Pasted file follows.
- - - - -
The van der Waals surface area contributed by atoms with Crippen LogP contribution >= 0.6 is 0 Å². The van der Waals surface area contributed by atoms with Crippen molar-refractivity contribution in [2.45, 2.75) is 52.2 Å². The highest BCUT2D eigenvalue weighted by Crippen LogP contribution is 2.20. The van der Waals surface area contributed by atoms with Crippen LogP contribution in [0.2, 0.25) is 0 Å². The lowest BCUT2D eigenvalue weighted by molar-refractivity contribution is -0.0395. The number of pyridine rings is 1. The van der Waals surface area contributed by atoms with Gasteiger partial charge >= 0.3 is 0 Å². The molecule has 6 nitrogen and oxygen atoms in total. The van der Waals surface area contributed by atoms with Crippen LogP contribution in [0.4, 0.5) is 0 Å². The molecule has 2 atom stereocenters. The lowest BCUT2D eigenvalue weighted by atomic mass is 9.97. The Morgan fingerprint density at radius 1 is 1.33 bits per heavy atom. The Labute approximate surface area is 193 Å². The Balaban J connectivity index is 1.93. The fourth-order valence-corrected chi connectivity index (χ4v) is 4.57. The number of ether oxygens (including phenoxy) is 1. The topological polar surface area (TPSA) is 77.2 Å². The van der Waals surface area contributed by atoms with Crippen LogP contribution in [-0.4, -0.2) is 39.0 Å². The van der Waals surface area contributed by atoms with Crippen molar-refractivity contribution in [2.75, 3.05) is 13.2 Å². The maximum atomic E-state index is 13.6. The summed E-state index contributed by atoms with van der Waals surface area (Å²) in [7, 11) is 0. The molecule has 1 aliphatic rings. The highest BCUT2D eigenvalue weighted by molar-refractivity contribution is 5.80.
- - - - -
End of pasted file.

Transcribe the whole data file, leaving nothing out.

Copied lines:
The van der Waals surface area contributed by atoms with Crippen LogP contribution >= 0.6 is 0 Å². The van der Waals surface area contributed by atoms with Crippen molar-refractivity contribution in [2.45, 2.75) is 52.2 Å². The highest BCUT2D eigenvalue weighted by Crippen LogP contribution is 2.20. The van der Waals surface area contributed by atoms with Crippen LogP contribution in [0.2, 0.25) is 0 Å². The lowest BCUT2D eigenvalue weighted by molar-refractivity contribution is -0.0395. The number of pyridine rings is 1. The van der Waals surface area contributed by atoms with Gasteiger partial charge >= 0.3 is 0 Å². The molecule has 6 nitrogen and oxygen atoms in total. The van der Waals surface area contributed by atoms with Crippen LogP contribution in [0.4, 0.5) is 0 Å². The molecule has 2 atom stereocenters. The lowest BCUT2D eigenvalue weighted by atomic mass is 9.97. The Morgan fingerprint density at radius 1 is 1.33 bits per heavy atom. The Labute approximate surface area is 193 Å². The Balaban J connectivity index is 1.93. The fourth-order valence-corrected chi connectivity index (χ4v) is 4.57. The number of ether oxygens (including phenoxy) is 1. The topological polar surface area (TPSA) is 77.2 Å². The van der Waals surface area contributed by atoms with Crippen LogP contribution in [-0.4, -0.2) is 39.0 Å². The van der Waals surface area contributed by atoms with Crippen molar-refractivity contribution in [2.75, 3.05) is 13.2 Å². The maximum atomic E-state index is 13.6. The summed E-state index contributed by atoms with van der Waals surface area (Å²) in [7, 11) is 0. The molecule has 1 aliphatic rings. The highest BCUT2D eigenvalue weighted by molar-refractivity contribution is 5.80.